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Culture the soul of a city: Urumqi Mayor
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By Zhang Yunxing

China.org.cn staff reporter

In Mayor Gela Yishamudin's eyes, Urumqi is not only a clean, modern, and habitable city but also a place rich in culture.

Gela Yishamudin, Mayor of Urumqi [Zhang Yunxing/China.org.cn] 

Yishamudin, in his forties and just elected Mayor of Urumqi City last February, has his own understanding of cultural importance to a city: "Every building, every street should have its own cultural meaning. Residents or tourists must feel the city's culture rather than experience a place built up of steel and concrete. Without cultural foundations, a city is a place that has no vitality."

Urumqi, once an important town on the new northern route of the Silk Road, is now the political, economic and cultural center of Xinjiang Uygur Autonomous Region. Across the city's administrative area of 12,000 square kilometers, which is five times the size of Luxembourg, lives a population of over 3 million from over 40 ethnic groups.

Different people with a variety of cultures make Urumqi a unique place where people of all colors and religions coexist, mixing the contemporary and the traditional.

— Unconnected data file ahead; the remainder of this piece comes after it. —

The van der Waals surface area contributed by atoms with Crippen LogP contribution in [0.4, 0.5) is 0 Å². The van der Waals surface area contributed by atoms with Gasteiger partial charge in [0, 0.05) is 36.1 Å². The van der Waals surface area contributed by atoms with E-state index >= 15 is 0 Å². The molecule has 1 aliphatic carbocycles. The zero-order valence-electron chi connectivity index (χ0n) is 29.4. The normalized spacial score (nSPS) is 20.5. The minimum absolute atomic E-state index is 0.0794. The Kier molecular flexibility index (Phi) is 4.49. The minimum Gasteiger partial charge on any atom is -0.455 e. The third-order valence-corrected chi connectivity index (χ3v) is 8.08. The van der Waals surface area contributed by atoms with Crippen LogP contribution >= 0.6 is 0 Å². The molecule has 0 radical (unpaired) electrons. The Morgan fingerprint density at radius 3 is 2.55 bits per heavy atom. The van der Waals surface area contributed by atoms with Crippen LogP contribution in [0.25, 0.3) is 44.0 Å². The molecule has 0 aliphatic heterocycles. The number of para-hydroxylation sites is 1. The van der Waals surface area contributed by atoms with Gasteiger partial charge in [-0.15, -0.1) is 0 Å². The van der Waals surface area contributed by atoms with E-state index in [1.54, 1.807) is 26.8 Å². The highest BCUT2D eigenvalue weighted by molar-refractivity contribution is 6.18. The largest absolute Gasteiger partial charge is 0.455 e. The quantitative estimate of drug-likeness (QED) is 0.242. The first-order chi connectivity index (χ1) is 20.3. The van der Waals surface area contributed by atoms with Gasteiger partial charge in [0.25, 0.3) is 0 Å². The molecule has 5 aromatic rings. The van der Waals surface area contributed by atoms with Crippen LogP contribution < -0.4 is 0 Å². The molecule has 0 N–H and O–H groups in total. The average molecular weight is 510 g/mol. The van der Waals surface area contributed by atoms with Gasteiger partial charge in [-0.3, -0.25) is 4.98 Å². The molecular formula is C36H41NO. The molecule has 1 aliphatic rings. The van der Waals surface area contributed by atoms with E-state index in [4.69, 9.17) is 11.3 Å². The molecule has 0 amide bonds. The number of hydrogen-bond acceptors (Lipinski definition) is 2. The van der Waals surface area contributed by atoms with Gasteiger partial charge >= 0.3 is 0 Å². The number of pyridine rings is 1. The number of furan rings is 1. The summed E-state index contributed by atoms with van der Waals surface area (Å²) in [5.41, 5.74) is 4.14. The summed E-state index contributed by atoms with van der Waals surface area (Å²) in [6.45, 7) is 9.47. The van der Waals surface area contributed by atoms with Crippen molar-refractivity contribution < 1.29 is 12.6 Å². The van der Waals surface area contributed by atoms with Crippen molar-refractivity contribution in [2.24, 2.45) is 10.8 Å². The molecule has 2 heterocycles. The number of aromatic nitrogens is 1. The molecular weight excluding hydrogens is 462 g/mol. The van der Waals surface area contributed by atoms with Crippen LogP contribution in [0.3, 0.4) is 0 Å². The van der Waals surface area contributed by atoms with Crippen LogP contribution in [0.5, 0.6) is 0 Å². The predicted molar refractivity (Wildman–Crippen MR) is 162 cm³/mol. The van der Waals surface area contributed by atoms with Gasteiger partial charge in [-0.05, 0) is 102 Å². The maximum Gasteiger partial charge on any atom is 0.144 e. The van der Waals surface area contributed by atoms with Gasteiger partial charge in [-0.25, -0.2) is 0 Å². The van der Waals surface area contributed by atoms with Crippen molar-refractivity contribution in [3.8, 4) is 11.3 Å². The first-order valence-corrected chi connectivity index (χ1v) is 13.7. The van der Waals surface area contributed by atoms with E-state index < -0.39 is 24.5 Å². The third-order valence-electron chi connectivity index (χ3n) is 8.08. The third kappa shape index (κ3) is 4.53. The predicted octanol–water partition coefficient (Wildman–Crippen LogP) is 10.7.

"We have our own culture and also mainstream ethnic cultures; we will do our best to pass these down, but we also welcome other exotic cultures," the mayor said.

Strolling around the city, one might as easily encounter people wearing traditional ethnic dresses as western suits, or youth closely following the latest fashion. Around the Grand International Bazzar, traditional Uygur businesses have KFC and Carrefour as neighbors.

Get everything you need in Wangfujing Department Store, whose façade is covered with 30-foot high cosmetics billboards and is no different from Beijing's outlets. Miraj, a low-profile but exquisitely decorated restaurant, serves such authentic Islamic dishes as flavored rice with lamb, home-made yoghourt, and shashlik.

"In Urumqi, you can feel the culture anytime and anywhere – Arabic and Islamic architecture, the Grand International Bazzar, Islamic food and Muqam performance, all of these reflect culture. What the city government should do is to extract all the essences to further develop and display at their best."

Urumqi, capital city of northwest China's Xinjiang Uygur Autonomous Region. [Zhang Yunxing/China.org.cn]

This September, Urumqi will stage a sculpture festival, scouring the world for a variety of works to demonstrate the city's commitment to culture. Urumqi has already won the bid to host next year's China Chef Festival. Yishamudin said it would be a very good platform to display Xinjiang and Urumqi's culinary culture.

The cultural aspect is always taken into consideration in the city's development and renovation. Urumqi is now building a high-class music venue, the city's first. "A city needs such things to improve the overall quality of its citizens," said the mayor. Qifang Street, which used to be the site of a major textile factory, is now a place where innovative art products and businesses gather, like Beijing's 798 District.

(China.org.cn May 18, 2009)

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